Home COVID tests to be covered by insurers starting Saturday

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Starting Saturday, private health insurers will be required to cover up to eight home COVID-19 tests per month for those on their plans

President Joe Biden faced criticism over the holiday season for a shortage of at-home rapid tests as Americans traveled to see family amid the surge in cases from the more transmissible omicron variant. Now the administration is working to make COVID-19 home tests more accessible, both by increasing supply and bringing down costs.

Later this month, the federal government will launch a website to begin making 500 million at-home COVID-19 tests available via mail. The administration also is scaling up emergency rapid-testing sites in areas experiencing the greatest surges in cases.

The insurer-covered testing would dramatically reduce costs for many Americans, and the administration hopes that by easing a barrier to more regular at-home testing, it can help slow the spread of the virus, get kids back into school more quickly and help people gather safely.

Biden announced the federal requirement late last year, and it kicks in on Jan. 15, but the administration had been silent until now on details of the plan.

The administration is trying to incentivize private insurers to cover the tests up-front and without a cumbersome reimbursement process. Insurance plans that work with pharmacies and retailers to cover the up-front costs of the tests will be required to reimburse only up to $12 per test if purchased through an out-of-network retailer. Plans that don’t move proactively to set up a network of pharmacies would have to cover the full retail price that the customer paid — which could be more than $12 per test.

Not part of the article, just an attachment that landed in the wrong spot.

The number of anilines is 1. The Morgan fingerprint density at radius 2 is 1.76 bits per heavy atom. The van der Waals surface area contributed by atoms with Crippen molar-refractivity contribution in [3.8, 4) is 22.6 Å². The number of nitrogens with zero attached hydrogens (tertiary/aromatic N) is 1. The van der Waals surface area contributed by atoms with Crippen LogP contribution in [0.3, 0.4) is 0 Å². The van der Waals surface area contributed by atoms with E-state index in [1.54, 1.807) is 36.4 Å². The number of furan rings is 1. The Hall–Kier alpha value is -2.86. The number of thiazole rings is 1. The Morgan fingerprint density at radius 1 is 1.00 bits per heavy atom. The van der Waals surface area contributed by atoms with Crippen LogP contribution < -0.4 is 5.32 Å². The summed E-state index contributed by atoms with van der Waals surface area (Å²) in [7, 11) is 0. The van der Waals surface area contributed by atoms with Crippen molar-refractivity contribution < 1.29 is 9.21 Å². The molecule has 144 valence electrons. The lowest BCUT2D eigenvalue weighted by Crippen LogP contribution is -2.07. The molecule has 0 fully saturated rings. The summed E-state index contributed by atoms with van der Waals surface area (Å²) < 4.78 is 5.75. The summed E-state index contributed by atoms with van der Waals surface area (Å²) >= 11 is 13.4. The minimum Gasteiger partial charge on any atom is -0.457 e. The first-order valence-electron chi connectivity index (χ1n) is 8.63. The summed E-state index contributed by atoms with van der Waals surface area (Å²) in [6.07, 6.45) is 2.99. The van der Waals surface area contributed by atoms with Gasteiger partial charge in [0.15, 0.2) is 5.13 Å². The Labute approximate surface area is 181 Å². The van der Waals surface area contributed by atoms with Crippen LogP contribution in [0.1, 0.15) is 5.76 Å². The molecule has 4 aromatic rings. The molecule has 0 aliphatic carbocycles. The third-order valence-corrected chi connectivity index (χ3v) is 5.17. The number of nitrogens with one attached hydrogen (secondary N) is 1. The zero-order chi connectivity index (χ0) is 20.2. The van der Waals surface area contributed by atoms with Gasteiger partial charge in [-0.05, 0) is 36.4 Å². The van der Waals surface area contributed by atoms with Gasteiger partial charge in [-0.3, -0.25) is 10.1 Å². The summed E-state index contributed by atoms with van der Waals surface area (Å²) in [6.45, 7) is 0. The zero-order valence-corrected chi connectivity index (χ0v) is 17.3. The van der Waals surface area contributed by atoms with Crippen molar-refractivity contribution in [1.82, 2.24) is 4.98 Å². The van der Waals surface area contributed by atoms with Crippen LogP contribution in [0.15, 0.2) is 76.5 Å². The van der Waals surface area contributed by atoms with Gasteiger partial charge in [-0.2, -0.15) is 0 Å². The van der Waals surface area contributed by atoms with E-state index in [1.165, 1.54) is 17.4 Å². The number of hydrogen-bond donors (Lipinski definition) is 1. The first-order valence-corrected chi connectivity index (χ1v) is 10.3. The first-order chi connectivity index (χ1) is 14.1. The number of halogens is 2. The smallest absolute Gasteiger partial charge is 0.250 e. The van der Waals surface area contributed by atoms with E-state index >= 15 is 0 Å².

There was no immediate reaction from insurers, or details yet on potential insurer and retailer partnerships ahead of Saturday’s effective date.

Only tests purchased on or after Jan. 15 will be required to be reimbursed, the administration said. Some insurers may choose to cover the costs of at-home tests purchased earlier, but they won’t have to.

Mina Bressler, a mother of two and a therapist in San Mateo, California, was able to buy rapid test kits online and shared some with a parent who works in the service industry and doesn’t have time to “sit at her computer every hour refreshing the Walmart page to see when tests are in stock.”

“I gave her some and her kids went to school. That’s one time and there’s a million of her,” Bressler said.

“Just like vaccines becoming available really shone a light on the inequity of what’s going on in this pandemic, I think testing is the new flashlight for that because who’s going online stalking Walmart? It’s not the most vulnerable people in the county,” Bressler added.

Americans on Medicare won’t be able to get tests reimbursed through the federal insurance plan, but Medicaid and Children’s Health Insurance Program plans are required to cover the cost of at-home tests fully. Those who are not on a covered insurance plan can receive free tests through the forthcoming federal website or from some local community centers and pharmacies.

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AP writer Terry Tang in Phoenix contributed.

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